A Walk In The Woods
Why A Walk In The Woods and Katahdin
Hiking to the top of Mount Katahdin in Maine was one of the first goals when I started to plan 52 Peaks. Katahdin is my homage to the Appalachian Trail as it marks the northernmost end where through hikers end their 5-6 month journey. A Walk In The Woods is Bill Bryson’s novel about his experience hiking the Appalachian trail in middle age. It seemed the perfect fit to honor Katahdin.
More About A Walk In The Woods
A Walk in the Woods: Rediscovering America on the Appalachian Trail is a 1998 book by travel writer Bill Bryson, describing his attempt to walk the Appalachian Trail with his friend “Stephen Katz”. The book is written in a humorous style, interspersed with more serious discussions of matters relating to the trail’s history, and the surrounding sociology, ecology, trees, plants, animals and people.
The book starts with Bryson explaining his curiosity about the Appalachian Trail near his house. He and his old friend Stephen Katz start hiking the trail from the state of Georgia in the south, and stumble in the beginning with the difficulties of getting used to their equipment; Bryson also soon realizes how difficult it is to travel with his friend, who is a crude, overweight recovering alcoholic, and even less prepared for the ordeal than he is. Overburdened, they soon discard much extra food and equipment to lighten their loads.
After hiking for what seemed to him a large distance, they realize they have still barely begun while in Gatlinburg, Tennessee, and that the whole endeavor is simply too much for them. They skip a huge section of the trail, beginning again in Roanoke, Virginia. The book recounts Bryson’s desire to seek easier terrain as well as “a powerful urge not to be this far south any longer”. This section of the hike finally ends (after nearly 800 miles (1,300 km) of hiking) with Bryson going on a book tour and Katz returning to Des Moines, Iowa to work.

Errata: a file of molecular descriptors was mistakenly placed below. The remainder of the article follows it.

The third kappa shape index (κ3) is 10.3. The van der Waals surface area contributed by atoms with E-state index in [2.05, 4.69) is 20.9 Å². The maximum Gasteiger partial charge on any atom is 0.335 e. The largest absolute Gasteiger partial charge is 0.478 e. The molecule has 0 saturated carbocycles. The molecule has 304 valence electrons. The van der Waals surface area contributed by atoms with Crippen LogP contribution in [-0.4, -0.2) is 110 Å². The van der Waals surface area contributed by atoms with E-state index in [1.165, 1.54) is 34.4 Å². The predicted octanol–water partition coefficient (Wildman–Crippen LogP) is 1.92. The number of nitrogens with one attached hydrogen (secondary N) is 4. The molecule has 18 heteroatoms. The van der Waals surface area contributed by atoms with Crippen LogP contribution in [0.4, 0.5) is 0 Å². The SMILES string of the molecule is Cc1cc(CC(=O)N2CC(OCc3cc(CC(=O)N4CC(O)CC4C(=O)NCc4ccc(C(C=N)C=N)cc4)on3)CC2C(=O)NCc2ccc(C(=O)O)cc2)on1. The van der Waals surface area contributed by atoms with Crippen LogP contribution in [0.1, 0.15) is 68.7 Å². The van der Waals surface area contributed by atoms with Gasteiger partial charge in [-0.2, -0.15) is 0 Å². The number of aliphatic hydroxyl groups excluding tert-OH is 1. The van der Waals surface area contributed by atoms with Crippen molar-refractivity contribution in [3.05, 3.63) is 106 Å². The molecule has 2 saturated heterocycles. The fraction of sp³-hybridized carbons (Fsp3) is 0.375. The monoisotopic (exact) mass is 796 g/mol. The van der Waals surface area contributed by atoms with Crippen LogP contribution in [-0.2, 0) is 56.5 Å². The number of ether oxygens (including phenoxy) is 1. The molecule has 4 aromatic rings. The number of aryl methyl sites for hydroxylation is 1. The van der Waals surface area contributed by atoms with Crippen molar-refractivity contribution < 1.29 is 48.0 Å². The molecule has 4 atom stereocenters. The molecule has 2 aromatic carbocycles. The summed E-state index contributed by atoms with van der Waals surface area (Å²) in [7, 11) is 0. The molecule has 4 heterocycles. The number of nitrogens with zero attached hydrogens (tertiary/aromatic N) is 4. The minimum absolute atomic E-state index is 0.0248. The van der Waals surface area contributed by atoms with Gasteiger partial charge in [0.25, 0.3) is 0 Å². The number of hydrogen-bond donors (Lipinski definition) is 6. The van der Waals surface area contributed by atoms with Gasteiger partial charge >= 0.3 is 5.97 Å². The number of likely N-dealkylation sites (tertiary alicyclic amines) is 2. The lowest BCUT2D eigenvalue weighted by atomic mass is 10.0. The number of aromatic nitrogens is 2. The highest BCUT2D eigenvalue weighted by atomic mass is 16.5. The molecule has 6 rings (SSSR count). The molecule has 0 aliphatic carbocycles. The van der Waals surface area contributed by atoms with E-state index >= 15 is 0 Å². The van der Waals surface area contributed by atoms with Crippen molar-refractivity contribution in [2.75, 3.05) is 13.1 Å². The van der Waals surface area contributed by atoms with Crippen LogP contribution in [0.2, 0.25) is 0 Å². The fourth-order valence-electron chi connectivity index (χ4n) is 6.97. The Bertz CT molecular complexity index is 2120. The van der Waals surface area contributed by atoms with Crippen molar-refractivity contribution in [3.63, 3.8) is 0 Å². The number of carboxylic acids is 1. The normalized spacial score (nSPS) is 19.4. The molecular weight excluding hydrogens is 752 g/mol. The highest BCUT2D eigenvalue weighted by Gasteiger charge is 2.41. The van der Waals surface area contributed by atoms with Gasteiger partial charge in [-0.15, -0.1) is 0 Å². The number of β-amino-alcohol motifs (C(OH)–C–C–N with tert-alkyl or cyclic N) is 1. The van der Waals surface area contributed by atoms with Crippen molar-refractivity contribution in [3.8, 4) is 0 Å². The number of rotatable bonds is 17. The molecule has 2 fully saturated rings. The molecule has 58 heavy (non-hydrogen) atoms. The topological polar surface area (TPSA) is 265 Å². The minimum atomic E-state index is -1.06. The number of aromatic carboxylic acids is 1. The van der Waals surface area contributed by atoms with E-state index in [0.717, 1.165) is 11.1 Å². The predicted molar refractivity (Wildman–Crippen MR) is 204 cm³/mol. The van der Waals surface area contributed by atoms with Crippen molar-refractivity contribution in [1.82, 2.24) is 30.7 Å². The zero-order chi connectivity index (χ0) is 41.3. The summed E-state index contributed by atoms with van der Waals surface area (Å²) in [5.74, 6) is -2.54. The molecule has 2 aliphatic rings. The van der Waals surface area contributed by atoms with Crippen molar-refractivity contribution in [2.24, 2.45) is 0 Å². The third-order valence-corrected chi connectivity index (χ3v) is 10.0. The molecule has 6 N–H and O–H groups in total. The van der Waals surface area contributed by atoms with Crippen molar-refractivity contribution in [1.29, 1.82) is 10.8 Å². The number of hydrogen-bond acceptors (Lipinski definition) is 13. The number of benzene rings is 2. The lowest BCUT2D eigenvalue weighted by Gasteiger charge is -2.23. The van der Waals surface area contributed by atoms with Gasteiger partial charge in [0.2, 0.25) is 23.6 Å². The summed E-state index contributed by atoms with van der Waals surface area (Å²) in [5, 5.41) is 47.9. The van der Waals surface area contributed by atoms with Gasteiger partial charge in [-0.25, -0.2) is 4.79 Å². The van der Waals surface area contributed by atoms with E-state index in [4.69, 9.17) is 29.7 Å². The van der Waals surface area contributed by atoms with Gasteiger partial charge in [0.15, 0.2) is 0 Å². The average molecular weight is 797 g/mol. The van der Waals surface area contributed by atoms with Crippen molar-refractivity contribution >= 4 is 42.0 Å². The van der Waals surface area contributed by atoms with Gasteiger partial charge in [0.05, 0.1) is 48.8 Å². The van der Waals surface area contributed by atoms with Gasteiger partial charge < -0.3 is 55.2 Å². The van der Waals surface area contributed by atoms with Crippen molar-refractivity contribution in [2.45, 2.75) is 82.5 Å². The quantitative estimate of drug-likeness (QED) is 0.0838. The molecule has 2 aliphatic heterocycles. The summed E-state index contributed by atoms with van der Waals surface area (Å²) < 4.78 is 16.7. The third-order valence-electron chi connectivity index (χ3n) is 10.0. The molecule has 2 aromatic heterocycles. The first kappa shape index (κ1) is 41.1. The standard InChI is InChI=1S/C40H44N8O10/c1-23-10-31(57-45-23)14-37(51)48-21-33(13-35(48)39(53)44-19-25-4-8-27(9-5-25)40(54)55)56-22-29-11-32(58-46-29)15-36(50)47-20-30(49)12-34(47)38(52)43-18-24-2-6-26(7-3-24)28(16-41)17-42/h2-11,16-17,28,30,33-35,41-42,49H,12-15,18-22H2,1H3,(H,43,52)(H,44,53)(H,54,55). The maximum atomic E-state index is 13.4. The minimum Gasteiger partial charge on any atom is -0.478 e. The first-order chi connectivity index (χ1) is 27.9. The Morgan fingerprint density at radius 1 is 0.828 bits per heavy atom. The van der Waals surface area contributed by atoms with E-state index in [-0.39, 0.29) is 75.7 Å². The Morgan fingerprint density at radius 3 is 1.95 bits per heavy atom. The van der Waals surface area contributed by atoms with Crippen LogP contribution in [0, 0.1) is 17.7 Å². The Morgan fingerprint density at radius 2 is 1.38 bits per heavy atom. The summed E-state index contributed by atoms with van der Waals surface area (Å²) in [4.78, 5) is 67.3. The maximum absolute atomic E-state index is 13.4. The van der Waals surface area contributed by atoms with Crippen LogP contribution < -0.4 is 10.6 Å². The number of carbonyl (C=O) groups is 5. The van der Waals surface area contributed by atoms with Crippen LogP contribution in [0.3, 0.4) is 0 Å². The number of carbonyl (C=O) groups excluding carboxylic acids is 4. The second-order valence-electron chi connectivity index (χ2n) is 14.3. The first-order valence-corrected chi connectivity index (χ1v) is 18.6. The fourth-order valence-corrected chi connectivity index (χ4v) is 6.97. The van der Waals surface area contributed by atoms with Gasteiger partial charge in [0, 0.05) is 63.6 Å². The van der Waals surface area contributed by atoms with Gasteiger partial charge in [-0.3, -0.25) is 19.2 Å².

In the following months Bryson continues to hike several smaller parts of the trail, including a visit to Centralia, Pennsylvania, the site of a coal seam fire, and eventually reunites with Katz to hike the Hundred-Mile Wilderness in Maine, which again proves too daunting. The fact that Bryson did not complete the trail is not surprising, since fewer than 25% of through-hike attempts are successful; he quotes the older figure of 10%.
William McGuire “Bill” Bryson (born December 8, 1951) is a best-selling Anglo-American author of books on travel, the English language, science, and other non-fiction topics. Born in the United States, he has been a resident of Britain for most of his adult life, returning to America between 1995 and 2003. He served as the chancellor of Durham University from 2005 to 2011.
Bryson came to prominence in the United Kingdom with the publication of Notes from a Small Island (1995), an exploration of Britain, and its accompanying television series. He received widespread recognition again with the publication of A Short History of Nearly Everything (2003), a book widely acclaimed for its accessible communication of science.